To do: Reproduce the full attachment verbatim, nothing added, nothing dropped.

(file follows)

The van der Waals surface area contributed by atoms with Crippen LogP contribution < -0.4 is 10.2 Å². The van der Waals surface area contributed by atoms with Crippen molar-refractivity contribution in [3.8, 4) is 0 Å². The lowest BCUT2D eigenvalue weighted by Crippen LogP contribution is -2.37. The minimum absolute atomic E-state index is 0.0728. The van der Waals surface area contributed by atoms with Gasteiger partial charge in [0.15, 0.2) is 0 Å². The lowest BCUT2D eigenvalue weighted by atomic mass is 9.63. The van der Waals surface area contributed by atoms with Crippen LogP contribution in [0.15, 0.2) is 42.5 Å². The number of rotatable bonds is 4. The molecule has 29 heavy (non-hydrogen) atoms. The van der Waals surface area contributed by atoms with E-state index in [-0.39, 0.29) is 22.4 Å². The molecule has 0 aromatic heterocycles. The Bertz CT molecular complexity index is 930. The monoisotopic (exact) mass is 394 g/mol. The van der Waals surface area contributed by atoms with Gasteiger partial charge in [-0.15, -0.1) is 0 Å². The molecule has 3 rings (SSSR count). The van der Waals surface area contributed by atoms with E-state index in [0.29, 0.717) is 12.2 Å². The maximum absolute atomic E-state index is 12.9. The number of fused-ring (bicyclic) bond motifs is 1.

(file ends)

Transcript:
The van der Waals surface area contributed by atoms with Crippen LogP contribution < -0.4 is 10.2 Å². The van der Waals surface area contributed by atoms with Crippen molar-refractivity contribution in [3.8, 4) is 0 Å². The lowest BCUT2D eigenvalue weighted by Crippen LogP contribution is -2.37. The minimum absolute atomic E-state index is 0.0728. The van der Waals surface area contributed by atoms with Gasteiger partial charge in [0.15, 0.2) is 0 Å². The lowest BCUT2D eigenvalue weighted by atomic mass is 9.63. The van der Waals surface area contributed by atoms with Crippen LogP contribution in [0.15, 0.2) is 42.5 Å². The number of rotatable bonds is 4. The molecule has 29 heavy (non-hydrogen) atoms. The van der Waals surface area contributed by atoms with E-state index in [-0.39, 0.29) is 22.4 Å². The molecule has 0 aromatic heterocycles. The Bertz CT molecular complexity index is 930. The monoisotopic (exact) mass is 394 g/mol. The van der Waals surface area contributed by atoms with Gasteiger partial charge in [-0.15, -0.1) is 0 Å². The molecule has 3 rings (SSSR count). The van der Waals surface area contributed by atoms with E-state index in [0.29, 0.717) is 12.2 Å². The maximum absolute atomic E-state index is 12.9. The number of fused-ring (bicyclic) bond motifs is 1.